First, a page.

Once the keys are retrieved, then I iterate on each one and get the actual data. This is very quick with Redis, but still not ideal. Redis supports an MGET command to retrieve multiple items in a single command, but it doesn’t return the keys, which would mean I’d have to data but not know which book number each one goes with. The redis-rb library provides a great mapped_mget() method, but at the moment it doesn’t support passing in an array. I would have to iterate each key and build a string of them. Presumably a fix can be made to accept an array, in which case this can all be collapsed down to a one-liner: @books = redis.mapped_mget(@keys). (By the way, in case you’re wondering why @keys is an instance variable, it’s because it contains Paginator metadata like page number, to display in my view).

Hopefully it’s pretty obvious that showing a book is pretty straightforward:

    book_data = redis["book:#{@book_number}:data"]
    if (book_data)
      @book = JSON.parse(book_data)
    end

Also simple, here’s the code to get the list of books which reference the current book — that is, the books that have the current book as one of their backward references:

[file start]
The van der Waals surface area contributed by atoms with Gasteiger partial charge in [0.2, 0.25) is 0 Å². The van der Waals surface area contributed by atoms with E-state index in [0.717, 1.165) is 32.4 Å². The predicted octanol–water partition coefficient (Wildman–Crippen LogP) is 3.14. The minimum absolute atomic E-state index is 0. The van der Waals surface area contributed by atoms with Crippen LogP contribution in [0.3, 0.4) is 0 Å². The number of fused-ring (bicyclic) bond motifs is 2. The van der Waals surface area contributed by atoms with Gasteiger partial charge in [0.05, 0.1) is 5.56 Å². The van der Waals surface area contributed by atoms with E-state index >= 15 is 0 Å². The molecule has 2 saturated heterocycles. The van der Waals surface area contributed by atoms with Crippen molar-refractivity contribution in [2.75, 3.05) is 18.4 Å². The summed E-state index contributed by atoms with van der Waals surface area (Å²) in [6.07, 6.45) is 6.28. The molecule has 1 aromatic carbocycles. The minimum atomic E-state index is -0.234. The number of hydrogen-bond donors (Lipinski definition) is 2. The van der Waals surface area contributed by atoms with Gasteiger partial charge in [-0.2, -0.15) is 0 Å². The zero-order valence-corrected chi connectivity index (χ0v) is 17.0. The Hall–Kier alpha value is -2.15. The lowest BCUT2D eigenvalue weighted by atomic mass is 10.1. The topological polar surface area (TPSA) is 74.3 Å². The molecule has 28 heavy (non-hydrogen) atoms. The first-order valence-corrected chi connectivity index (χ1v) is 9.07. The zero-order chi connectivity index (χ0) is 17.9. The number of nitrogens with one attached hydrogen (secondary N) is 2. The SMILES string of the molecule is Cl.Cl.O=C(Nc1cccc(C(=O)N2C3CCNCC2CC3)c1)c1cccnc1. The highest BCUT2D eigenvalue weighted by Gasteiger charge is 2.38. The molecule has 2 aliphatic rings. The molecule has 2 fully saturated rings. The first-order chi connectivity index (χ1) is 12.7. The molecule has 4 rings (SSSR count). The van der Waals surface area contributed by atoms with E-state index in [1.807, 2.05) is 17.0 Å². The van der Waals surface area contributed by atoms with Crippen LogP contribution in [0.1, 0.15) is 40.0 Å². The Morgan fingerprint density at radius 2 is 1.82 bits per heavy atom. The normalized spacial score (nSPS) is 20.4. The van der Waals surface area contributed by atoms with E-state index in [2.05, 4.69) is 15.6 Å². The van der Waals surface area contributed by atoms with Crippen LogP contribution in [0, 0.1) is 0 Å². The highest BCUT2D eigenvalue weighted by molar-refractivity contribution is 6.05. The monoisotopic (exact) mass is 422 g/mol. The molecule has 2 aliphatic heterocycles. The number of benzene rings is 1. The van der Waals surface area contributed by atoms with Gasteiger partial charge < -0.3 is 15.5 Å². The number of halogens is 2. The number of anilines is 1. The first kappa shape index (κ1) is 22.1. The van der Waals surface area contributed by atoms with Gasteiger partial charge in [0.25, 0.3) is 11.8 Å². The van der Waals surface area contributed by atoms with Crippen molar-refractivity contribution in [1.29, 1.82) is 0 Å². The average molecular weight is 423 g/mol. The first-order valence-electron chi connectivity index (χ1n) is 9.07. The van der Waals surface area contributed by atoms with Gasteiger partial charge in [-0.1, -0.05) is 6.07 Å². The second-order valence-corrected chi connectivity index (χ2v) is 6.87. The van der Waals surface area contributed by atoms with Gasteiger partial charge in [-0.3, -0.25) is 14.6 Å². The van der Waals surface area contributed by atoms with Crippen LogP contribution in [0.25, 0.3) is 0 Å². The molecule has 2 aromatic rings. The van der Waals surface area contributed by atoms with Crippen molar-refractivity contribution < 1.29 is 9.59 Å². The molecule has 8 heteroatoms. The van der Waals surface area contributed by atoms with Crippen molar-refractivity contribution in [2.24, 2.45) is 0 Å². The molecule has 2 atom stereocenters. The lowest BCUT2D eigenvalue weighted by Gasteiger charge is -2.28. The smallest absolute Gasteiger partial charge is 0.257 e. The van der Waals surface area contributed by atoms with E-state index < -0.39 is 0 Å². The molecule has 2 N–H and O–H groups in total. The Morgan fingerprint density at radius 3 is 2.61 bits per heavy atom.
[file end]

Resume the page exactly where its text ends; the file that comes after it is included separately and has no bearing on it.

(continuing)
begin
      references = redis.sort("backrefs:#{number}")
    rescue
      return Array.new
    end

That’s pretty easy, isn’t it? Obviously you can add in an “order” option and even a “limit” if necessary. More interesting, here we get the list of authors, with the list of books written by each:

    alist = redis.sort("authors", { : order => "alpha asc" })
    @authors = Hash.new
    alist.each do |a|
        @authors[CGI::unescape(i)] = redis.sort("author:#{a}")
    end

First we do an initial call to sort to get the authors, sorted in ascending alphabetical order (note that this will be a little undependable given my current implementation since the names are CGI::escaped). Then we iterate each one and do a further sort to get each one’s books. This is fine, but it just returns the number of each book by the author — they key, not the value. Do we have to iterate yet again and do a third call to get the data for each book? Not at all, and this is one of the magic bits of the Redis sort command. If instead of the above sort call we can ask sort to return the values to us, instead of the keys. Using the redis client, the difference is like so:

$ ./redis-cli sort authors:Smith%3B+Bob limit 0 5
1. 123456789
2. 465768794
3. 344756635
4. 436485606
5. 347634767

$ ./redis-cli sort authors:Smith%3B+Bob limit 0 5 get book:*:data
1. {"title":"My Book","price":"19.99"}